Conclusion: The large inter-centre variations in SPR and range prediction justify the currently clinically used margins accounting for range uncertainty, which are of the same magnitude as the inter-centre variation. This study underlines the necessity of higher standardisation in CT-number-to-SPR conversion.
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July 2021

Comparing practice and outcome of laparoscopic liver resection between high-volume expert centres and nationwide low-to-medium volume centres.

Br J Surg 2021 Aug;108(8):983-990

Department of Surgery, University Medical Centre Utrecht, Utrecht, the Netherlands.

Background: Based on excellent outcomes from high-volume centres, laparoscopic liver resection is increasingly being adopted into nationwide practice which typically includes low-medium volume centres. It is unknown how the use and outcome of laparoscopic liver resection compare between high-volume centres and low-medium volume centres. This study aimed to compare use and outcome of laparoscopic liver resection in three leading European high-volume centres and nationwide practice in the Netherlands.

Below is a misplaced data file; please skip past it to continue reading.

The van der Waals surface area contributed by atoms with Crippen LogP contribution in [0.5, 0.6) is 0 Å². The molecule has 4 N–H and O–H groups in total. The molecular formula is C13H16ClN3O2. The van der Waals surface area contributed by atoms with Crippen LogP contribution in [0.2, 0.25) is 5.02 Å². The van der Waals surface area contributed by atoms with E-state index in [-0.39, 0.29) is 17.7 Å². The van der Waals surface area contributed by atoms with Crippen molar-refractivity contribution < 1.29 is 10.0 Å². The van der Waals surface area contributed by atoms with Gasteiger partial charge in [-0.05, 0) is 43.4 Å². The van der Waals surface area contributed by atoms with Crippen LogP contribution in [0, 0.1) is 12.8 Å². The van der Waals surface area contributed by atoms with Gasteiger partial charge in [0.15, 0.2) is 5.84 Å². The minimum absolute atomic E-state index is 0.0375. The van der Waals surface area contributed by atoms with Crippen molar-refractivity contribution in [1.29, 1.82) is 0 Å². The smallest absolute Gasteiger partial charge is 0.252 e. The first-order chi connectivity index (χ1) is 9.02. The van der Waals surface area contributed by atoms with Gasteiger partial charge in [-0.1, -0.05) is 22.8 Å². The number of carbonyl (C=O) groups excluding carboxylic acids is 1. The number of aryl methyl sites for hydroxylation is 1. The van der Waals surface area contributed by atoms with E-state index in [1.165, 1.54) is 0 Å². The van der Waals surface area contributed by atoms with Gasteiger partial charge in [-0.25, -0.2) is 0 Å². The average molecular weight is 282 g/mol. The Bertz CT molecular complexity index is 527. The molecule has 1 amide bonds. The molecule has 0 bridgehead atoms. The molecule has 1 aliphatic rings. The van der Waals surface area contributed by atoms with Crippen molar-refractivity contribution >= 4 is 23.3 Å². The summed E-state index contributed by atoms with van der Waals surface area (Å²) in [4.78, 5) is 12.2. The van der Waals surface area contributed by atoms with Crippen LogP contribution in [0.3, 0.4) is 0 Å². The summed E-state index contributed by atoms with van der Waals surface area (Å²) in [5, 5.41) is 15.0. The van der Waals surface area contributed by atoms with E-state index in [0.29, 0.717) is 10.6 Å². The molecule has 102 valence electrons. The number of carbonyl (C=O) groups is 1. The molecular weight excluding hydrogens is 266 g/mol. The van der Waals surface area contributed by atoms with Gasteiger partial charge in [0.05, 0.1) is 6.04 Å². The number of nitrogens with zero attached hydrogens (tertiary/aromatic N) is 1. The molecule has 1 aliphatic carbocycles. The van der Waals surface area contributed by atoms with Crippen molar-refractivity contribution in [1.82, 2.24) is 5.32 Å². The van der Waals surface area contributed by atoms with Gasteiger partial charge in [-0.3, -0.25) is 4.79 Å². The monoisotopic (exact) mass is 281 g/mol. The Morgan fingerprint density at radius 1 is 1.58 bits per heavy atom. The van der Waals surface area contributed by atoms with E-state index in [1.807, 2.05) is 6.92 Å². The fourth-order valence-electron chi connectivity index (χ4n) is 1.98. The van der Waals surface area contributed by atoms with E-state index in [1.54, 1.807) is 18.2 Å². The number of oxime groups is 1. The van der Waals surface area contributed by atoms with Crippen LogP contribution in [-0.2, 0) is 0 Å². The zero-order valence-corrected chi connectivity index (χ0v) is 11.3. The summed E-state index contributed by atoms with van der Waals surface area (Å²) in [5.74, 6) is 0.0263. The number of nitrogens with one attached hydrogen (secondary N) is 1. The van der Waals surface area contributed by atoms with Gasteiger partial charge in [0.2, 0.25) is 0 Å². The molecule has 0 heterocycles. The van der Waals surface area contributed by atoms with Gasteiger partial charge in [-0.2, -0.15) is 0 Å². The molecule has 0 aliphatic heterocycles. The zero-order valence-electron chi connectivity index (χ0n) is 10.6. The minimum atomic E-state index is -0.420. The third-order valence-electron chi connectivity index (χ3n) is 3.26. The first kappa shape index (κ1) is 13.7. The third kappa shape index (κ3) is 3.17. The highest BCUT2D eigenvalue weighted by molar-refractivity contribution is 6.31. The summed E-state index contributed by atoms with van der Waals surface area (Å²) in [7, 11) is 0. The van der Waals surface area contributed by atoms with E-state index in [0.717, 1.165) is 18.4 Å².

Method: An international, retrospective multicentre cohort study including data from three European high-volume centres (Oslo, Southampton and Milan) and all 20 centres in the Netherlands performing laparoscopic liver resection (low-medium volume practice) from January 2011 to December 2016. A high-volume centre is defined as a centre performing >50 laparoscopic liver resections per year. Patients were retrospectively stratified into low, moderate- and high-risk Southampton difficulty score groups.